Developing Coherent Paragraphs ______________________________________________________________
Paragraph structures provide a map for your ideas, guiding readers through your reasoning. Keep this simple set of principles in mind while you write, and use it as a checklist when you're revising.
Use Topic Sentences
State the central idea of each paragraph explicitly in a topic sentence. That's one way to show that you have thought through your material. In academic writing, the topic sentence nearly always works best at the beginning of a paragraph so that the reader knows what to expect. Don't count on your readers to guess what your paragraph is going to be about. NOTE: The first and last paragraphs of an essay are exceptions to this rule. In both instances, readers already know you're leading up to something, and you can save the topic sentence to make a strong paragraph ending.
Expand on the Topic Sentences
The body of a paragraph develops and demonstrates what your topic sentences state. Here are some common patterns:
• • •
Explain more fully what you mean, giving definitions or indicating distinctions. Offer details, examples, or relevant quotations (with your comments). Follow through a logical sequence, showing the connections among your ideas in a recognizable pattern such as cause and effect or comparison and contrast.
(To see other strategies for developing paragraphs, follow this link to U of Ottawa's HyperGrammar. To learn more about topic sentences, see our file on Using Topic Sentences.)
Be sure your intended logic is clear. Often the simplest words do the most to pull together ideas. • Pronouns such as it and they and this keep the focus on the ideas announced at the beginning of the paragraph—as long as they are clearly linked to specific nouns (see the Purdue University file on pronoun reference). Deliberate repetition of key words also helps. The paragraph below shows the interweaving of key nouns and pronouns to emphasize the point that Canadians share an interest in communication:
It's perhaps not surprising that Marshall McLuhan, the most influential communications expert of the twentieth century, was a Canadian. As a nation, we have been preoccupied with forging communication links among a sparse, widespread population. The old Canadian one-dollar bill, with its line of telephone poles receding to the distant horizon, illustrates this preoccupation. Year after year we strive to maintain a national radio and television broadcasting system in the face of foreign competition. We have been aggressive in entering the international high technology market with our telecommunications equipment.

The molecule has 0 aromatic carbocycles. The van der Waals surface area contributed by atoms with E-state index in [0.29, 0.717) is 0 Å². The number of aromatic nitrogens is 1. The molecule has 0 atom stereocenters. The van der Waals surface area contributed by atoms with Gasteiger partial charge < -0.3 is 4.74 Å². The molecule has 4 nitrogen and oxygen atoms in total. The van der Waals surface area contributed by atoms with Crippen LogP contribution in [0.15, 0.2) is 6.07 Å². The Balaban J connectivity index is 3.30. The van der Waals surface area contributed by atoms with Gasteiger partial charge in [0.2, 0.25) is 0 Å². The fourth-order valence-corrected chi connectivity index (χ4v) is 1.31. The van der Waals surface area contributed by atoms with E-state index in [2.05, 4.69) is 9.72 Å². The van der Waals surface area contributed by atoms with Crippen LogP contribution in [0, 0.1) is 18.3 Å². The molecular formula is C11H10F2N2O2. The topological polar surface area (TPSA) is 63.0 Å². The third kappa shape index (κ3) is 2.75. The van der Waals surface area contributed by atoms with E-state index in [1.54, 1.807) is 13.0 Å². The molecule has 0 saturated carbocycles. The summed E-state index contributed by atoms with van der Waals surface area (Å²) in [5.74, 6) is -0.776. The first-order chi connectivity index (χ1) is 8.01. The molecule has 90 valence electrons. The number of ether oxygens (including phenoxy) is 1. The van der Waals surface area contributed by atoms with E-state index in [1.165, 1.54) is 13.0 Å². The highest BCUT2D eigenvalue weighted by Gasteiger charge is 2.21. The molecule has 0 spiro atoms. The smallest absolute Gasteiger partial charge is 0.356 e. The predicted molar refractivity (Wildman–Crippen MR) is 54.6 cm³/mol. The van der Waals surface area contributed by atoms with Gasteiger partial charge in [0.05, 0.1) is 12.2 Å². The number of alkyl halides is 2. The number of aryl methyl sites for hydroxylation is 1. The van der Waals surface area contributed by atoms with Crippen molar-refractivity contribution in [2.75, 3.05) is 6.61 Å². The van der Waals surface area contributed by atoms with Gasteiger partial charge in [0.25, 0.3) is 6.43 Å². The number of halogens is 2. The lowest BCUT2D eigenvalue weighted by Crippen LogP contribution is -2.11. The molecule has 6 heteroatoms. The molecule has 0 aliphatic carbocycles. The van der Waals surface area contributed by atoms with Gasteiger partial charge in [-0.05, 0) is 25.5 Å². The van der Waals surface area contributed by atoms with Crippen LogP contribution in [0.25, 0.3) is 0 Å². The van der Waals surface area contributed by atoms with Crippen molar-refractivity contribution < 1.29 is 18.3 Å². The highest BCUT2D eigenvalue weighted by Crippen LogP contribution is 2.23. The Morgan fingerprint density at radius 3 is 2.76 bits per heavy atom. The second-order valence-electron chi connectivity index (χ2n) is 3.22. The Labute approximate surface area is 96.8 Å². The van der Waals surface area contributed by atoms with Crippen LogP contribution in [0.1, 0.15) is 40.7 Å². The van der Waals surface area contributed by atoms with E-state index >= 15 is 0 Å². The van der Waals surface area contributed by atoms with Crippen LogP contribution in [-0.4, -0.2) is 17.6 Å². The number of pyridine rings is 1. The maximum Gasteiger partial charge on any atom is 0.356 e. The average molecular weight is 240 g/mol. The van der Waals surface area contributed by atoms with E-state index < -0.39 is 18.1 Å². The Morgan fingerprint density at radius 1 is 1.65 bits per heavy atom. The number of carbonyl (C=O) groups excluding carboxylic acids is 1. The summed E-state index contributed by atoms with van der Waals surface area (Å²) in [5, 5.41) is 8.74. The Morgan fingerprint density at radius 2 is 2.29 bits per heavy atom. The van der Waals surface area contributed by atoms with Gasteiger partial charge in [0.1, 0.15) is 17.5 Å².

(from Northey, Impact: A Guide to Business Communication. Toronto: Prentice-Hall, 1993, p. 3.)
Certain specialized linking words can also be powerful tools for pulling ideas together. But don't just sprinkle them into your sentences—use them to support your logic. Here are some examples: To signal a reinforcement of ideas: also for example To signal a change in ideas: but instead although To signal a conclusion: thus in conclusion therefore finally accordingly so [informal] on the other hand yet nevertheless however in contrast in spite of [something] in other words moreover in addition more importantly
Choose Appropriate Paragraph Length
A series of long paragraphs can make prose dense and unpleasant to read. Check any paragraph that is longer than a page to see if it would work better as two or more paragraphs. Break it at a logical place (e.g., where your focus shifts), and see whether you need to create new topic sentences to make the shift clear Also look for paragraphs only two or three sentences long. They make academic writing seem disjointed or skimpy. Try combining a few short paragraphs into one, using a single topic sentence to hold them together.
Prepared by Dr. Margaret Procter, University of Toronto Coordinator, Writing Support Over 50 other files giving advice on university writing are available at www.writing.utoronto.ca